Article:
Pebrots Farcits Recipe From Paul Canales

This little pepper went to Spain

Opening a restaurant with a somewhat untranslatable name might cause panic in a new chef. Not Paul Canales, chef-owner of Duende in Oakland, California. In the Spanish language, duende is a feeling beyond definition, meaning something magical, spiritual and impactful. Canales brings that boldness to his menu, especially in these stuffed piquillo peppers. Canales calls on Basque, Catalan and Moorish influences when stuffing the finger-long roasted peppers with ground lamb, dried currants, toasted whole cumin and ground cinnamon. The combination casts a heady spell that we call "mighty tasty."

Recipe adapted from Paul Canales, Duende, Oakland

Pebrots Farcits (Catalan Stuffed Peppers)
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Pebrots Farcits (Catalan Stuffed Peppers) from Duende
Prep Time
Cook Time
stuffed peppers (about 4 servings)
Total time: 35 minutes
  • 1½ teaspoons cumin seeds
  • 2 tablespoons plus ½ teaspoon extra-virgin olive oil, divided
  • 1 small yellow onion, finely chopped
  • 2 garlic cloves, very finely chopped
  • 1 teaspoon kosher salt
  • ½ cup canned diced tomatoes, drained (preferably without citric acid)
  • ½ pound ground lamb
  • ¼ teaspoon ground cinnamon
  • 2 tablespoons all-purpose flour
  • ½ cup whole milk
  • 2 tablespoons dried currants
  • 12 canned or jarred whole piquillo peppers, seeds carefully removed
  1. In a small skillet set over medium heat, add the cumin seeds and cook, shaking the pan often, until golden and toasted, 2 to 3 minutes. Transfer the toasted cumin to a small plate.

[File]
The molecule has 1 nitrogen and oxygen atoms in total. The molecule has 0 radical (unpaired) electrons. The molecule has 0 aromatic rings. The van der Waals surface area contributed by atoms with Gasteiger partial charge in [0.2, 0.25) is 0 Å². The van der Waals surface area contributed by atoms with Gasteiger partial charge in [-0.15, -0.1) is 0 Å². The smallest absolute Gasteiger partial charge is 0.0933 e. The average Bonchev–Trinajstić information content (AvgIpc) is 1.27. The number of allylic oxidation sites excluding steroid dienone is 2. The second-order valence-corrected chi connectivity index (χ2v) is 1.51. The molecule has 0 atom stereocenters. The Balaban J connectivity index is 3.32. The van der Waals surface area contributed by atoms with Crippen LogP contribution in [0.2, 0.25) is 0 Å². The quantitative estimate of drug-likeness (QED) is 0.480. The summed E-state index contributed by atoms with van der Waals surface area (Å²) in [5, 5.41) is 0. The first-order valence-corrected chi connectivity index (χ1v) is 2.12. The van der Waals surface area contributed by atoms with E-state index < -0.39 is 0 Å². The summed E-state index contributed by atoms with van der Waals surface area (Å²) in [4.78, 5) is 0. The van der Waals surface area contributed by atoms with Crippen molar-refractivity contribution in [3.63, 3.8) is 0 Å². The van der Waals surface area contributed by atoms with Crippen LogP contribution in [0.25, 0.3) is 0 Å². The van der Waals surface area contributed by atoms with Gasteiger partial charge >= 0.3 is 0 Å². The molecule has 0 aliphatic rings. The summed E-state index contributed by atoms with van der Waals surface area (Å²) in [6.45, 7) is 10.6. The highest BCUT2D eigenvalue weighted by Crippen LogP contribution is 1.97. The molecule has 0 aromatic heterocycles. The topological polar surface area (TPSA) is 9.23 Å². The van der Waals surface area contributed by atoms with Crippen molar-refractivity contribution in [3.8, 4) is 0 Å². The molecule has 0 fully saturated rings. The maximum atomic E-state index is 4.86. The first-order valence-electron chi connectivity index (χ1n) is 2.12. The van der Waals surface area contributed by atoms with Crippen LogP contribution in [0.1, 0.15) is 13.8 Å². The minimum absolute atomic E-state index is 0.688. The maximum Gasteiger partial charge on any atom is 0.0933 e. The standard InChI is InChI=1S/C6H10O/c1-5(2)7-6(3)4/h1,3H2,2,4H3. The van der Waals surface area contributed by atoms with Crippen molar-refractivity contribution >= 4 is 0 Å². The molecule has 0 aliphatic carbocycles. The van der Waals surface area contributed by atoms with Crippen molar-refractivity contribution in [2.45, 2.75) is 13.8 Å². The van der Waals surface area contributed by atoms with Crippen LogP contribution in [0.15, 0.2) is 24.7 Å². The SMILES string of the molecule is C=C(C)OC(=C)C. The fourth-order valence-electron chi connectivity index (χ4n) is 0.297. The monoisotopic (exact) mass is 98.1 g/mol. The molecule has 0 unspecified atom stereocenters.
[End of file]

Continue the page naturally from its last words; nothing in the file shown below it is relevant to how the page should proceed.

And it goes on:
2. To a large skillet set over high heat, add 2 tablespoons of the olive oil, the onion, garlic and salt. Reduce the heat to medium-low and cook the onions until they are tender and golden, stirring often, about 6 minutes. Stir in the chopped tomatoes, increase the heat to medium-high and cook until the tomatoes begin to caramelize and deepen in color, 3 to 4 minutes.
  3. Stir the ground lamb into the tomato mixture, using a wooden spoon to break up the lamb pieces. Cook, stirring often, until the lamb releases its moisture, turns opaque and begins to sizzle and brown, 6 to 8 minutes. Stir in the cinnamon and once well incorporated, stir in the toasted cumin seeds.
  4. Sprinkle the flour over the lamb and stir to combine. Add the milk and cook, stirring constantly and scraping up any browned bits from the bottom of the skillet, for 2 minutes. Mix in the currants, then transfer the lamb mixture to a large bowl to cool, about 20 minutes.
  5. Adjust an oven rack to the upper-middle position and preheat the broiler to high. Line a rimmed baking sheet with aluminum foil and use the remaining ½ teaspoon of oil to lightly grease the foil. Use your fingers to gently stuff each pepper with 1 to 2 tablespoons of the lamb mixture, then place the peppers on the prepared baking sheet. Broil until they begin to singe and color, 3 to 4 minutes (watch the peppers closely, as broiler intensities vary). Use a spatula to carefully turn the peppers over and brown the other side, 3 to 4 minutes longer. Remove from the oven and serve.
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